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Mathematics is filled with patterns. Patterns help a child predict an answer. Even young children can find simple, basic patters such as occur when counting by 5’s. These patterns entice all children as they find simplify the learning process. Children who enjoy order and symmetry are especially delighted.

Patterns will help a child learn their multiplication tables. If a child needs to learn their six times tables, learning to count by sixes first, helps them understand which numbers are in the answer.

Discourage your child from counting on their fingers. It can become a habit that will only slow them down as they progress to higher math. With certain math facts: adding, subtracting, basic multiplication and division, rote learning is needed.

Showing patterns is easiest with the 2’s:

  2       4     6     8    10
12     14   16   18    20
22     24   26   28    30

With the threes, the 1, 3, 5 columns in bold represent counting by threes and the columns next to them show what the answer is when you add the digits together. (If you draw this out on paper for your child, use a different color, such as red, to represent the answers).  All of column one adds up to 3, column three adds to 6, and column five adds to 9. This works perpetually—I mentally went only as far as 198= 18=9. If the first adding of digits results in a two digit number, add them again, though a secondary pattern does emerge with the first answer.

 3       3      6      6      9      9
12      3    15      6     18     9
21      3    24      6     27     9
30      3    33      6     36     9

Fours have a different pattern. You’ll have to start adding twice with the number 28, but a pattern is there even if you don’t.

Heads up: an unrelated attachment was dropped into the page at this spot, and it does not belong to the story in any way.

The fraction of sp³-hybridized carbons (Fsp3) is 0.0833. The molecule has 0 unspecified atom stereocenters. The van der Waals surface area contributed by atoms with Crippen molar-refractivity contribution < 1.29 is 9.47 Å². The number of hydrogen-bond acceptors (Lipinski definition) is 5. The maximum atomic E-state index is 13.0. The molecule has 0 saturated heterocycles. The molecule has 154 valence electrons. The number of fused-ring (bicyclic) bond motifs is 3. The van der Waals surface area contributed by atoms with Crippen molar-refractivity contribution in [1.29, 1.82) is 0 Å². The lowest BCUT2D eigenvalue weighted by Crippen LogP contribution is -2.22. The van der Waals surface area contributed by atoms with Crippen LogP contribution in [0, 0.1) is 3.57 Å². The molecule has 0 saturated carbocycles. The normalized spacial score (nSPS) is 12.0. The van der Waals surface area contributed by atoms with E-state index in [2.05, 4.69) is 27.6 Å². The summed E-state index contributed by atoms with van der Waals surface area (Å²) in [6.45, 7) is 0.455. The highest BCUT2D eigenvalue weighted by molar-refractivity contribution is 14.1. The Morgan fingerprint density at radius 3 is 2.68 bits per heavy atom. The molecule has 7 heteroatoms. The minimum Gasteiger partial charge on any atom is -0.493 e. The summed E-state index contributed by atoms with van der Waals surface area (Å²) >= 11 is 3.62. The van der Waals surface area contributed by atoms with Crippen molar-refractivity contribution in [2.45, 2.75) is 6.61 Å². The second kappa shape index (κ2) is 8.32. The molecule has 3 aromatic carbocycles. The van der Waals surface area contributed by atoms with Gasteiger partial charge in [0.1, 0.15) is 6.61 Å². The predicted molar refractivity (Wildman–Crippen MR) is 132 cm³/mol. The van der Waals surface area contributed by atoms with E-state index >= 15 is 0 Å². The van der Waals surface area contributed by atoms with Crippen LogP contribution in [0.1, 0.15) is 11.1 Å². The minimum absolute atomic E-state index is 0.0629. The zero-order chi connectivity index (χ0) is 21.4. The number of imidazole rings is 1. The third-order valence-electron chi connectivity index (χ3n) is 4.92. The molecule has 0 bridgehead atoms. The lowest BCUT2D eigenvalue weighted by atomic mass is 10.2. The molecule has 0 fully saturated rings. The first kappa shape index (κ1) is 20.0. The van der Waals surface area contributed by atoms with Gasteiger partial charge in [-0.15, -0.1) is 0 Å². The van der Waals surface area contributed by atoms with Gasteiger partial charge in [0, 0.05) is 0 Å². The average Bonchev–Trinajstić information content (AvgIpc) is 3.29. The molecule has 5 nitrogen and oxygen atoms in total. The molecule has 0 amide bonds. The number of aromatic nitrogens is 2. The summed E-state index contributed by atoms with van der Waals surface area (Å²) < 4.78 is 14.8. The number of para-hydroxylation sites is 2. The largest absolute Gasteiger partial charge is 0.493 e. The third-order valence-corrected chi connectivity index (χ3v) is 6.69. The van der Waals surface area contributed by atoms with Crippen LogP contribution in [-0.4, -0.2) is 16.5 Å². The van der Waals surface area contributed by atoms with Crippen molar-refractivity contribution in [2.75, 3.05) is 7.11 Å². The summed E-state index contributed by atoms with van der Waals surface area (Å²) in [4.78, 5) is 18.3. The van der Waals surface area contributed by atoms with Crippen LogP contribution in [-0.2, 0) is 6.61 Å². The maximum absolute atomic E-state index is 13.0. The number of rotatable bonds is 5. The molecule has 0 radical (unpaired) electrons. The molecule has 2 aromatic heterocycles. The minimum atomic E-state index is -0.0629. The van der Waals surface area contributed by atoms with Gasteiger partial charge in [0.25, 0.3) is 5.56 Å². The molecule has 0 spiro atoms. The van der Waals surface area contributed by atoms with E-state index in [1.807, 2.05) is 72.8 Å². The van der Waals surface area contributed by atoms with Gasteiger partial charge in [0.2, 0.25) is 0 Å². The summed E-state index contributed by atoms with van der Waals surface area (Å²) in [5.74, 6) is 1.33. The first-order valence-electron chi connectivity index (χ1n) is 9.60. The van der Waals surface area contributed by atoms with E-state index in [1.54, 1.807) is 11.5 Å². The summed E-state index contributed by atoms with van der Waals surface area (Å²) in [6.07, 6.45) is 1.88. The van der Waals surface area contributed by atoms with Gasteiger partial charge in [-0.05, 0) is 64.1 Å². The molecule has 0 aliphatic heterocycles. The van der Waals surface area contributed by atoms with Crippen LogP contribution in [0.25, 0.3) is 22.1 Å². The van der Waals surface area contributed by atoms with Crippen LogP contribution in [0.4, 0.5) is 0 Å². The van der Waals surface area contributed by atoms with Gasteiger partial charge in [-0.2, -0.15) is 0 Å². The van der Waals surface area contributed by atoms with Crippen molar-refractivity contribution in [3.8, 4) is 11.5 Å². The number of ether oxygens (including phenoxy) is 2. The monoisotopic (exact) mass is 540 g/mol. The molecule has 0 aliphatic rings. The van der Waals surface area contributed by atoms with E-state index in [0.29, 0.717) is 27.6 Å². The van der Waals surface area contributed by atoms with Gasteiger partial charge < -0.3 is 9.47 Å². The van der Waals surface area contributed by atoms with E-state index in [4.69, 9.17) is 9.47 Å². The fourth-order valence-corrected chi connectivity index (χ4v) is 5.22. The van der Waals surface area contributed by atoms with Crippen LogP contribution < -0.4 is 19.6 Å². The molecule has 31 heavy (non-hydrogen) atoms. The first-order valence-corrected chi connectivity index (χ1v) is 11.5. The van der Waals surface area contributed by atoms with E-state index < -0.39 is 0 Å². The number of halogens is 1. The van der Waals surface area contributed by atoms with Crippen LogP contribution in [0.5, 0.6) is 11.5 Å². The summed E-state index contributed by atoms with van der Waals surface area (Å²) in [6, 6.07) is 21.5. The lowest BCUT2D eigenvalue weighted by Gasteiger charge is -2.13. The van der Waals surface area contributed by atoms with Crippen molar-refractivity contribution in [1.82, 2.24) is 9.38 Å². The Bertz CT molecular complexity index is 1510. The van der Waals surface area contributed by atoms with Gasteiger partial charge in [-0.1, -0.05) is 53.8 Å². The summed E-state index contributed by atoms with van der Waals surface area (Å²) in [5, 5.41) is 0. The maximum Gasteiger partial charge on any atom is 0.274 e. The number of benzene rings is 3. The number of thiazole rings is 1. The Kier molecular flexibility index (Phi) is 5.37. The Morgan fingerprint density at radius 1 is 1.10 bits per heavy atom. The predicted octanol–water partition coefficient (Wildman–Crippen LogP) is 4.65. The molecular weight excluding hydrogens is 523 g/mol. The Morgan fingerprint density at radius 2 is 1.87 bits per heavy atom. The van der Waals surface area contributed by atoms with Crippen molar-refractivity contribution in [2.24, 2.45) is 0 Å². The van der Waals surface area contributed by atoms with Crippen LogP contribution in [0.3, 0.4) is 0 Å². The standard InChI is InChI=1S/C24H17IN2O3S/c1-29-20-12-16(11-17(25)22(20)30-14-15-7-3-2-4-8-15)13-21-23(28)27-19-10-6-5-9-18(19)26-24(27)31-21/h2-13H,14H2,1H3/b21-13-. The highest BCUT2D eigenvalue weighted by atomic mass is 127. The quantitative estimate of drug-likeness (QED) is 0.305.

4                4             8                8
12                3            16               7
20                2            24               6
28        (10) 1             32              5
36                9            40              4
44                8            48       (12) 3
52                7            56       (11) 2

Sixes are like threes.

  6      12      18
24      30      36
42      48      54
60      66      72

When you get to the sevens, challenge your child to find the pattern. Notice that the pattern is horizontal rather than vertical. The top row descends by odd numbers, the second by even numbers and so on.

  7        7       14        5       21           3         28        (10)   1
35        8       42        6       49           4         56        (11)   2
63        9       70        7       77    (14) 5        84        (12)   3

Eights have two patterns. The horizontal answers, as shown in the sevens, descend, but also when you look at just the seven multiples vertically, the digits in the ones place are the same.

   8          8        16        7        24        6          32        5        40        4
48    (12) 3       56    (11) 2     64     (10) 1     72        9        80        8
88    (16) 7       96    (15) 6

As a child, the only pattern I knew was with the nines time tables. I loved my nines. I found that the answer always added up to nine. But the additional trick to get the right answer was to subtract 1. So that if I multiplied 9 x 3, I would think, 3-1=2. I knew the answer began with a 2. 2+7=9. 9×3=27. After a child understand this, it becomes automatic.

x1       x2       x3       x4       x5       x6      x7       x8       x9       x10
  9       18       27      36      45       54      63       72       81        90

For fun, write the nines facts, stopping at 45, and wrapping the remaining numbers in the sequence around below.

  9       18      27      36      45  ↓
90       81      72      63      54 ←

There are more patterns in mathematics than I know. This link leads to some very interesting ones. The pattern near the bottom where they assign numbers to letters, is not totally accurate because the author leaps from the sums of a basic addition to percentages, and I prefer to keep mathematics logical, but it’s still fun.

This last year I became introduced to fractals. Through fractals, scientists are now discovering the patterns and equations of nature. I was taught that Mathematics is the language by which God created the Universe. I am not a mathematician. I’ve not taught math beyond algebra. But the more I have learned, the more astounding it becomes. Help your child find the wonder of this language.

This video “Hunting the Hidden Dimention” is about an hour–but amazing! Watch it with your family. Click the play button and gather around.

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